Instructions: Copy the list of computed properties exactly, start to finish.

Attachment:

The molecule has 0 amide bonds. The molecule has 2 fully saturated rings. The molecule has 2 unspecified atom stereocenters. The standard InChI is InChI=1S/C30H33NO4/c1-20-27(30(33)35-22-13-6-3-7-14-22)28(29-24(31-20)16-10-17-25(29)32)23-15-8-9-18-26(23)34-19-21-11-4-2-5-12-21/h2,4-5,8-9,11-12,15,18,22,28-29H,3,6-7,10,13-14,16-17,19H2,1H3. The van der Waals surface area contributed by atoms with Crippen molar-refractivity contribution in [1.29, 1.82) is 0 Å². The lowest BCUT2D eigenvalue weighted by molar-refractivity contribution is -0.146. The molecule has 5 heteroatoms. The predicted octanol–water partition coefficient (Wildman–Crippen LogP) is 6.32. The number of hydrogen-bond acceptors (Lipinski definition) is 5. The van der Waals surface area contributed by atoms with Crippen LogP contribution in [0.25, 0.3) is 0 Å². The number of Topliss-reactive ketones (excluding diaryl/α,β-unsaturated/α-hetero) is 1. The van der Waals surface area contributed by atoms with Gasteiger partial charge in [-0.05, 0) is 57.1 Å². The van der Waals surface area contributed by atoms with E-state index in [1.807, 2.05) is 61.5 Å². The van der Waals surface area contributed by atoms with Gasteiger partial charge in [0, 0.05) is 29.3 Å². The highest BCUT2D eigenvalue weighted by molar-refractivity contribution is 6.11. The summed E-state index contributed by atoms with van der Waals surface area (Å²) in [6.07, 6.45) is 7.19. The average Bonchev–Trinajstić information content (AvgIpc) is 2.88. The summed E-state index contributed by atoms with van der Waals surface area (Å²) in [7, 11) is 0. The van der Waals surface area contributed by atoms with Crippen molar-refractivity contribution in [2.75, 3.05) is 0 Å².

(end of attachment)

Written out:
The molecule has 0 amide bonds. The molecule has 2 fully saturated rings. The molecule has 2 unspecified atom stereocenters. The standard InChI is InChI=1S/C30H33NO4/c1-20-27(30(33)35-22-13-6-3-7-14-22)28(29-24(31-20)16-10-17-25(29)32)23-15-8-9-18-26(23)34-19-21-11-4-2-5-12-21/h2,4-5,8-9,11-12,15,18,22,28-29H,3,6-7,10,13-14,16-17,19H2,1H3. The van der Waals surface area contributed by atoms with Crippen molar-refractivity contribution in [1.29, 1.82) is 0 Å². The lowest BCUT2D eigenvalue weighted by molar-refractivity contribution is -0.146. The molecule has 5 heteroatoms. The predicted octanol–water partition coefficient (Wildman–Crippen LogP) is 6.32. The number of hydrogen-bond acceptors (Lipinski definition) is 5. The van der Waals surface area contributed by atoms with Crippen LogP contribution in [0.25, 0.3) is 0 Å². The number of Topliss-reactive ketones (excluding diaryl/α,β-unsaturated/α-hetero) is 1. The van der Waals surface area contributed by atoms with Gasteiger partial charge in [-0.05, 0) is 57.1 Å². The van der Waals surface area contributed by atoms with E-state index in [1.807, 2.05) is 61.5 Å². The van der Waals surface area contributed by atoms with Gasteiger partial charge in [0, 0.05) is 29.3 Å². The highest BCUT2D eigenvalue weighted by molar-refractivity contribution is 6.11. The summed E-state index contributed by atoms with van der Waals surface area (Å²) in [6.07, 6.45) is 7.19. The average Bonchev–Trinajstić information content (AvgIpc) is 2.88. The summed E-state index contributed by atoms with van der Waals surface area (Å²) in [7, 11) is 0. The van der Waals surface area contributed by atoms with Crippen molar-refractivity contribution in [2.75, 3.05) is 0 Å².